• Partners in partnerships and limited liability partnerships
  • Joint owners of property

Non-UK residents are not subject to the 60-day CGT rules, however similar rules relating to residential and non-residential property disposals do apply and it is recommended that professional advice is sought in relation to such disposals.

 

Late Submission Penalties

The automatic HMRC late filing penalty is £100 for any returns over 60-days, and daily penalties come into effect for returns that are over 6 months late.
There is also a fixed penalty of £300 when a return falls 6 months late, and again at 12 months late.

 

How to calculate CGT due on residential property

To calculate how much tax you are liable to pay, you need to estimate how much taxable income you expect to earn for the year, as well as checking whether the gain made will fall into the basic rate tax band, or put you into a higher bracket.

In the event that your income falls into the basic rate bracket, CGT is payable at 18%, and if it falls into the higher tax bracket, CGT is payable at 28%.

 

What if you have sold a property at a loss?

In the unfortunate scenario that you have sold residential property at a loss rather than a gain, the upside of this is that you will not need to include the figures on your tax return, and you won’t need to file within the 60 days.

However, sales made at a loss are not always straightforward for reporting purposes. If you had already paid CGT on a previous property sale, and therefore need to claim repayment, you will still need to submit a self-assessment return.

Determining whether you need to submit a return is ultimately dependent on losses or profits in previous years. Losses can be brought forward so that any profit you make can be offset against the loss, therefore reducing the tax owed. Equally, if you have paid or submitted a return to pay CGT on a profit, which then resulted in a loss, you will be entitled to claim a refund for the difference.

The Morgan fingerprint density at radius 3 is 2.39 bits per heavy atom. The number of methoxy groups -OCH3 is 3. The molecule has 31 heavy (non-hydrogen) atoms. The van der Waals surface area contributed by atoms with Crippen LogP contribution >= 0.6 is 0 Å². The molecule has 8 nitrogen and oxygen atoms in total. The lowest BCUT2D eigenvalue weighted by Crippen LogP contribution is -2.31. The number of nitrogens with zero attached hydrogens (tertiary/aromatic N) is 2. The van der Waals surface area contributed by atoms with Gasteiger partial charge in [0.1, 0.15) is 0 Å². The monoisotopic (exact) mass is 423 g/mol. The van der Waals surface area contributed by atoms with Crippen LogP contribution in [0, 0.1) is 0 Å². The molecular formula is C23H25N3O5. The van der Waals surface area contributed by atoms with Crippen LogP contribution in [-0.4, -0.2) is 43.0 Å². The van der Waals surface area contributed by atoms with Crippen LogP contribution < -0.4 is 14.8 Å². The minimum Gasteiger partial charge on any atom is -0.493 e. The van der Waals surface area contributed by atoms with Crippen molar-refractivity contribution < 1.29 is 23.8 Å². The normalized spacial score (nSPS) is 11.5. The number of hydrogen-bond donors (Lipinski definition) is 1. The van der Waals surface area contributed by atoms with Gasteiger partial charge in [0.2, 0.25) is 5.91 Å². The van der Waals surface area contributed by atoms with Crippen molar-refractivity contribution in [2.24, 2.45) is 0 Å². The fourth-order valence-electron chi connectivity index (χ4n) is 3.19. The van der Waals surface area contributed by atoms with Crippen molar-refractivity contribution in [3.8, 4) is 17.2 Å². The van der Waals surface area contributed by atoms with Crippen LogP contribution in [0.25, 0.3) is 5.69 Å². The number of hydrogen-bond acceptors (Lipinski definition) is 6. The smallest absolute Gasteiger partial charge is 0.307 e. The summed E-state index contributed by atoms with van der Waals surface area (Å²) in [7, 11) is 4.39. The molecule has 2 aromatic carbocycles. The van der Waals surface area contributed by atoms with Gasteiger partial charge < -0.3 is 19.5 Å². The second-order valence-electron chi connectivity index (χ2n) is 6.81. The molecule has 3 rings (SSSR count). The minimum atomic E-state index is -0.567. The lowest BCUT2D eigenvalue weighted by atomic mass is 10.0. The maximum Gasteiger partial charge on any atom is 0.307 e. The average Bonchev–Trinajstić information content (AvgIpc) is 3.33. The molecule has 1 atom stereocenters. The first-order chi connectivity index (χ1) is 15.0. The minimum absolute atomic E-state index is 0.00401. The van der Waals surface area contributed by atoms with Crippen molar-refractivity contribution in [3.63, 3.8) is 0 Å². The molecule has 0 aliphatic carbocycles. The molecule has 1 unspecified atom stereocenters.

A tax adviser can complete the necessary calculations, considering all potential and relevant gains/losses to ensure you are clear on your CGT liability.

 

How can we help

If you are planning to sell (or gift) residential property, you may want to consider professional tax advice to understand your position with regards to the 60-day rules. By engaging with a tax adviser and collating the relevant information in advance of a disposal, you will minimise the risk of missing the 60-day deadline and incurring an unwanted penalty.

If you have any questions regarding the 60-day Capital Gains Tax rules or need support filing a return or reporting a gain through the HMRC system, get in contact and our team will be happy to help.

Other posts you might like:

Mini Budget 2022 – Key Points

Mini Budget 2022 – Key Points

On Friday 23 September, the Chancellor Kwasi Kwarteng announced the Government’s mini budget. We have provided a round-up of all the key points, from both a business and personal tax perspective. Personal Tax Income Tax There will be a cut in basic rate of income tax...

read more
The Construction Industry Scheme (CIS)

The Construction Industry Scheme (CIS)

What is the Construction Industry Scheme (CIS) and how does it operate? In the following guide, we will explore how the HMRC scheme works for freelance subcontractors in the UK construction industry. The scheme was set up by HMRC to collect income tax from those...

read more
Taking Advantage of Marriage Tax Allowance

Taking Advantage of Marriage Tax Allowance

Marriage Allowance is one of the most under-utilised personal tax saving options and at a time when cost of living pressures are only increasing, it’s worth taking advantage if you can. One of the reasons for such a low take up of the scheme is probably because the...

read more